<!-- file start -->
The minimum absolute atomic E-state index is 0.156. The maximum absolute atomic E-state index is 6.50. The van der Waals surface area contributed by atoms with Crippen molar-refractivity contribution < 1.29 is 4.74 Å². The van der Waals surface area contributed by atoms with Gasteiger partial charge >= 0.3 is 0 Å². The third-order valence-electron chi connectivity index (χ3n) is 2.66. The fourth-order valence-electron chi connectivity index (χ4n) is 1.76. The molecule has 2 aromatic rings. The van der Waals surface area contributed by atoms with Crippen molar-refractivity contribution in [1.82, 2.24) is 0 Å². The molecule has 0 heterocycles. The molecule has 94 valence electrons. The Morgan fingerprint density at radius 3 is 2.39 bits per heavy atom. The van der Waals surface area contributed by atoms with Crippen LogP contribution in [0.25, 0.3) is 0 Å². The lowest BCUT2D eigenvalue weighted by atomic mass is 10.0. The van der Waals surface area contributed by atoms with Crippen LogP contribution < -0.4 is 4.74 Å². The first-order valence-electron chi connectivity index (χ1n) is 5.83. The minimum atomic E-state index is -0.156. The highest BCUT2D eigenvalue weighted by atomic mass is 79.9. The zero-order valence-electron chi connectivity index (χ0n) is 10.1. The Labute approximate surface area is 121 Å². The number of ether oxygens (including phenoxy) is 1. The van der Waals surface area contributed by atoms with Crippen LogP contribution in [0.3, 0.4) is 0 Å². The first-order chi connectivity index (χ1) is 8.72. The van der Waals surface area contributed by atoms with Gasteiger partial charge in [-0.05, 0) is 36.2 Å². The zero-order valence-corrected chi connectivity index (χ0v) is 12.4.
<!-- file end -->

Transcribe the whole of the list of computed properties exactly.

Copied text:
The minimum absolute atomic E-state index is 0.156. The maximum absolute atomic E-state index is 6.50. The van der Waals surface area contributed by atoms with Crippen molar-refractivity contribution < 1.29 is 4.74 Å². The van der Waals surface area contributed by atoms with Gasteiger partial charge >= 0.3 is 0 Å². The third-order valence-electron chi connectivity index (χ3n) is 2.66. The fourth-order valence-electron chi connectivity index (χ4n) is 1.76. The molecule has 2 aromatic rings. The van der Waals surface area contributed by atoms with Crippen molar-refractivity contribution in [1.82, 2.24) is 0 Å². The molecule has 0 heterocycles. The molecule has 94 valence electrons. The Morgan fingerprint density at radius 3 is 2.39 bits per heavy atom. The van der Waals surface area contributed by atoms with Crippen LogP contribution in [0.25, 0.3) is 0 Å². The lowest BCUT2D eigenvalue weighted by atomic mass is 10.0. The van der Waals surface area contributed by atoms with Crippen LogP contribution < -0.4 is 4.74 Å². The first-order valence-electron chi connectivity index (χ1n) is 5.83. The minimum atomic E-state index is -0.156. The highest BCUT2D eigenvalue weighted by atomic mass is 79.9. The zero-order valence-electron chi connectivity index (χ0n) is 10.1. The Labute approximate surface area is 121 Å². The number of ether oxygens (including phenoxy) is 1. The van der Waals surface area contributed by atoms with Crippen LogP contribution in [0.3, 0.4) is 0 Å². The first-order chi connectivity index (χ1) is 8.72. The van der Waals surface area contributed by atoms with Gasteiger partial charge in [-0.05, 0) is 36.2 Å². The zero-order valence-corrected chi connectivity index (χ0v) is 12.4.